Objective The present study investigated whether the effects of sleep duration and quality on adolescent adjustment were moderated by perceived attachment to mothers and fathers. Design The study used a cross-sectional design. Setting Participants were recruited from small town and semirural communities in Alabama. Participants Participants were 106 adolescents (mean age = 13.61 years, SD = .73; 55% girls; 28% African American, 72% European American) and their parents. Measurements Sleep duration (minutes) and sleep quality (efficiency, number of long wake episodes) were derived using actigraphy, and subjective sleep/wake problems were derived with adolescent reports. Adolescents also reported on perceived attachment to mothers and fathers, internalizing symptoms, and self-esteem. Mothers and fathers reported on externalizing behaviors. Results Path model analyses indicated that perceived attachment to parents moderated relations between adolescents' sleep quality and their adjustment. For externalizing symptoms and self-esteem, adolescents at greatest risk for maladjustment were those who reported poor quality sleep (ie, more sleep/wake problems, lower sleep efficiency) coupled with less secure attachment to parents. Conversely, adolescents who experienced better actigraphy-based sleep quality (ie, higher sleep efficiency, fewer long wake episodes) in conjunction with more secure attachment to parents experienced the lowest levels of anxiety symptoms. Less secure attachment was associated with high levels of anxiety symptoms independent of sleep quality. Similar patterns of associations emerged for attachment to mothers and fathers. Conclusions Findings highlight the importance of examining the conjoint influence of sleep and adolescent-parent relationships toward explication of adolescent's mental health.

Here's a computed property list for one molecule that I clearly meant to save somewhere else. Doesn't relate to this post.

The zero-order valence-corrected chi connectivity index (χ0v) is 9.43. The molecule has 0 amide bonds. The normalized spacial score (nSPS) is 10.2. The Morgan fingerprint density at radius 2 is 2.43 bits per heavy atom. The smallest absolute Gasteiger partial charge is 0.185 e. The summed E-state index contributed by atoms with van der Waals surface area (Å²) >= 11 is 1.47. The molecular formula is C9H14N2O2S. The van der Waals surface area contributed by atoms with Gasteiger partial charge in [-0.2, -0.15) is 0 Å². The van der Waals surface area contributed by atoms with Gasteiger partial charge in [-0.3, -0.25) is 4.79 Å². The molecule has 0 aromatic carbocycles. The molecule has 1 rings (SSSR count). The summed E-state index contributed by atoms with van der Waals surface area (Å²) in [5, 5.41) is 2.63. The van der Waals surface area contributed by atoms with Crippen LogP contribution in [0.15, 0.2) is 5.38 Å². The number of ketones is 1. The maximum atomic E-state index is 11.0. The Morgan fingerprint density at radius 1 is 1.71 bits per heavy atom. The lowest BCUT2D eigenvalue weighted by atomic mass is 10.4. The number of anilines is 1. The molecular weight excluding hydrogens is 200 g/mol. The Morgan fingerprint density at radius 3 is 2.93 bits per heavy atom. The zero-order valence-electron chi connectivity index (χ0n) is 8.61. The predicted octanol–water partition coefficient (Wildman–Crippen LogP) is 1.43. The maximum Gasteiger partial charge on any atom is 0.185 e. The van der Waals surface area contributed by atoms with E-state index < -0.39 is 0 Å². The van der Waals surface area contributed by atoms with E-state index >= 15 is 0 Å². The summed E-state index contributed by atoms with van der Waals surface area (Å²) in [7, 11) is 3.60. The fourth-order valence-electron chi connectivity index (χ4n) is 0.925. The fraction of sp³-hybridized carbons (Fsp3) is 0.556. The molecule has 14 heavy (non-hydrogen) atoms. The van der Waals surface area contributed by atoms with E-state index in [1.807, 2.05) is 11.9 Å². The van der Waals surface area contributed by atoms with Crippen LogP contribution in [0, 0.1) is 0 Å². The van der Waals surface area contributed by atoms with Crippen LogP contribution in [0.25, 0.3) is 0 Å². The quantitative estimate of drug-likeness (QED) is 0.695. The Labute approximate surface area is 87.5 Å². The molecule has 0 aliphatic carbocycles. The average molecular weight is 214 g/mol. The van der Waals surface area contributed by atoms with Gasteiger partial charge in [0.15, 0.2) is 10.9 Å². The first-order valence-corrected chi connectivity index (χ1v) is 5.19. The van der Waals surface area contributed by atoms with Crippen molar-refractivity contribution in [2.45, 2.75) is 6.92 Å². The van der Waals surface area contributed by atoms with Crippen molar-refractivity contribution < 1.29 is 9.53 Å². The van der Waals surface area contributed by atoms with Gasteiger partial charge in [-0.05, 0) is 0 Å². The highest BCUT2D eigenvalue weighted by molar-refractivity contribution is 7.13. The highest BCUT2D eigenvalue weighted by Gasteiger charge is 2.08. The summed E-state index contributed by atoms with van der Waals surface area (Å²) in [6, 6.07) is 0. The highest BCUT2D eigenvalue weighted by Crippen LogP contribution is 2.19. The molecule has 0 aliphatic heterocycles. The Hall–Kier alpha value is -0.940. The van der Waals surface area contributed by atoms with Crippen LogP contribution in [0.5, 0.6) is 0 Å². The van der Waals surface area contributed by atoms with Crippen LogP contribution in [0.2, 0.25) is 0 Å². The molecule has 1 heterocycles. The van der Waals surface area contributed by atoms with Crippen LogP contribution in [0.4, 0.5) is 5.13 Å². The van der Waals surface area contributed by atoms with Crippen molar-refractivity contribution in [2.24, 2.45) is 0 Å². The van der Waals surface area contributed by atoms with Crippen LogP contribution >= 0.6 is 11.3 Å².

ASJC Scopus subject areas
- Behavioral Neuroscience